Previous studies have linked illicit drug consumption and stroke. The purpose of this study is to identify specific imaging findings depicted on computed tomography angiography on patients with illicit drug-associated stroke.
This is a retrospective case-control study that included ischemic stroke patients. Subjects who tested positive for cocaine or marijuana were considered as cases, while patients who tested negative were included as controls. Matching of the controls was carried out based on the presence of stroke risk factors. A previously validated scale was used to calculate narrowing scores through computed tomography angiography. Comparison between cases and matched controls was evaluated by paired t test for age and body mass index, and by Wilcoxon signed rank test for intracranial, extracranial, and total scores.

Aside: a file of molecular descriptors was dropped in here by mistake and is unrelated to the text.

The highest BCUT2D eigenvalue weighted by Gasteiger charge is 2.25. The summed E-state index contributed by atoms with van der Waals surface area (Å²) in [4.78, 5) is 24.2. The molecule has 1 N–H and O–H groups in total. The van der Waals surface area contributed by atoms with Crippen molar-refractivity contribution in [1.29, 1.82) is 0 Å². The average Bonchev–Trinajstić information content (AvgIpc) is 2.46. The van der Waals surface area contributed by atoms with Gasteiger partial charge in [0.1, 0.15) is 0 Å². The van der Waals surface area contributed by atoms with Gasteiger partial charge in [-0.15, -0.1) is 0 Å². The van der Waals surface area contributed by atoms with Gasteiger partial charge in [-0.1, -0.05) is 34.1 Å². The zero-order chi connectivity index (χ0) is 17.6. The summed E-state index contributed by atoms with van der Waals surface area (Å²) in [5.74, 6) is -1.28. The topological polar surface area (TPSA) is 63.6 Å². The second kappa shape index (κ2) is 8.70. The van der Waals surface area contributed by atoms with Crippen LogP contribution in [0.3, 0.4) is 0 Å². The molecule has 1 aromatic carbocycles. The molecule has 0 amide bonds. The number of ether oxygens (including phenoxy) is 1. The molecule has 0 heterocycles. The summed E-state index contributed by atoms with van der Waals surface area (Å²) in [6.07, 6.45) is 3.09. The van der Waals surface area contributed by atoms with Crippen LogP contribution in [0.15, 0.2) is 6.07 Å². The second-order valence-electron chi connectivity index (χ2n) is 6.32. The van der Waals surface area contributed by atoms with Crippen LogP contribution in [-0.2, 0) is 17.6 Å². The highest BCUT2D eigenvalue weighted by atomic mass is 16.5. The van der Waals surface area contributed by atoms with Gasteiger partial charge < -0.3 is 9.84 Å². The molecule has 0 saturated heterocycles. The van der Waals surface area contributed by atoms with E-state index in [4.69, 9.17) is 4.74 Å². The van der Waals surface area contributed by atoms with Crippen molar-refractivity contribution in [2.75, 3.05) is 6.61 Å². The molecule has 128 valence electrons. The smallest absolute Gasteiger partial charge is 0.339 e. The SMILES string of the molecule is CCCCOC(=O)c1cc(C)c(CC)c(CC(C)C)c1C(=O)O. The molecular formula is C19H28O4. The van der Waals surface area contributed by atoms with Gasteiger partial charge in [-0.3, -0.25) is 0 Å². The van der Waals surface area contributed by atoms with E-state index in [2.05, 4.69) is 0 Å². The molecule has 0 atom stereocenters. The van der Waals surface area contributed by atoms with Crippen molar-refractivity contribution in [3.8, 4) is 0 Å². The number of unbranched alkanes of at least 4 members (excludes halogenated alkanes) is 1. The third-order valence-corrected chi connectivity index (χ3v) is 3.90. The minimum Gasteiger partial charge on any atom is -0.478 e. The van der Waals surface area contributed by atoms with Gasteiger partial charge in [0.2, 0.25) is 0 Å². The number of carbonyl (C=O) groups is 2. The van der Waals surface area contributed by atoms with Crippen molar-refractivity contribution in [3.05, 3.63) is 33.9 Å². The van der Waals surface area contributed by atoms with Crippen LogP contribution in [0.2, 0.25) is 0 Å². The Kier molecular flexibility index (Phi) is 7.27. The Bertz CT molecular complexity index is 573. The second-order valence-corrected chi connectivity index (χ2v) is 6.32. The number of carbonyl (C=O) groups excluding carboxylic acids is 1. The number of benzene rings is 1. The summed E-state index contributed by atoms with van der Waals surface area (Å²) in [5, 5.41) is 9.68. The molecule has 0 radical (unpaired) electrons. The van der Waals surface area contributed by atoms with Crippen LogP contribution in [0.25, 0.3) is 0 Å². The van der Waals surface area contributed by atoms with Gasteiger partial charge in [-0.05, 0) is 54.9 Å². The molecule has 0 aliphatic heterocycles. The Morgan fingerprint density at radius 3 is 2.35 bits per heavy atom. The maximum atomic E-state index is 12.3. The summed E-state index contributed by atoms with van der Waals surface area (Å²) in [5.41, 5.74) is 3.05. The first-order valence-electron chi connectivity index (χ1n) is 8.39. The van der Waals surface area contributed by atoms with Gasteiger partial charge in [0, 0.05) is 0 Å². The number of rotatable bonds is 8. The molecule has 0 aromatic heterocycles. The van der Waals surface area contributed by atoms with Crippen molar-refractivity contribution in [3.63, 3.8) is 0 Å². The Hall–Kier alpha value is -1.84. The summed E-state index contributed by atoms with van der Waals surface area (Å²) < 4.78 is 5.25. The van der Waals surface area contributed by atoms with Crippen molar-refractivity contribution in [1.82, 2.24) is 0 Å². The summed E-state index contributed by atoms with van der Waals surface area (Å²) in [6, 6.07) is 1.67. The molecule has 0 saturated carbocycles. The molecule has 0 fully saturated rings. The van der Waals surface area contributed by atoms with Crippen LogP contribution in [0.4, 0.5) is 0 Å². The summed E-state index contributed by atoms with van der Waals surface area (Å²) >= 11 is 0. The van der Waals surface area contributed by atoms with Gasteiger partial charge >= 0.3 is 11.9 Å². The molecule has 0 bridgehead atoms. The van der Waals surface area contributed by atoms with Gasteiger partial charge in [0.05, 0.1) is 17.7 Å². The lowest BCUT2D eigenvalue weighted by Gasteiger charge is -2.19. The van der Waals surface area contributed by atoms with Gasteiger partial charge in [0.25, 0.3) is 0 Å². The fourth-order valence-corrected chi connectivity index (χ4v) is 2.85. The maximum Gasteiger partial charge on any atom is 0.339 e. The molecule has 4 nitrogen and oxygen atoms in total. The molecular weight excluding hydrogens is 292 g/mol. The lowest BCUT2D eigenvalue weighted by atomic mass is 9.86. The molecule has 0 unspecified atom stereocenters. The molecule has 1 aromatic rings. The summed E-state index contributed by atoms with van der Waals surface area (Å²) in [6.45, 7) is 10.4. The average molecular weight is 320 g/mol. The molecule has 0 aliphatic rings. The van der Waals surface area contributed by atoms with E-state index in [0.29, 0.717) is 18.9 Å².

One hundred seventy-four patients were included in the study, 87 subjects for each group. Because of matching, baseline status differed only on body mass index, with a greater proportion of obese subjects among controls (P < 0.016). Subgroup analysis demonstrated that it is more likely to find any intracranial abnormality among cocaine consumers when compared with controls (P = 0.041).
By using computed tomography angiography, we found that stroke patients with history of cocaine consumption had a higher incidence of intracranial circulation narrowing compared with matched controls.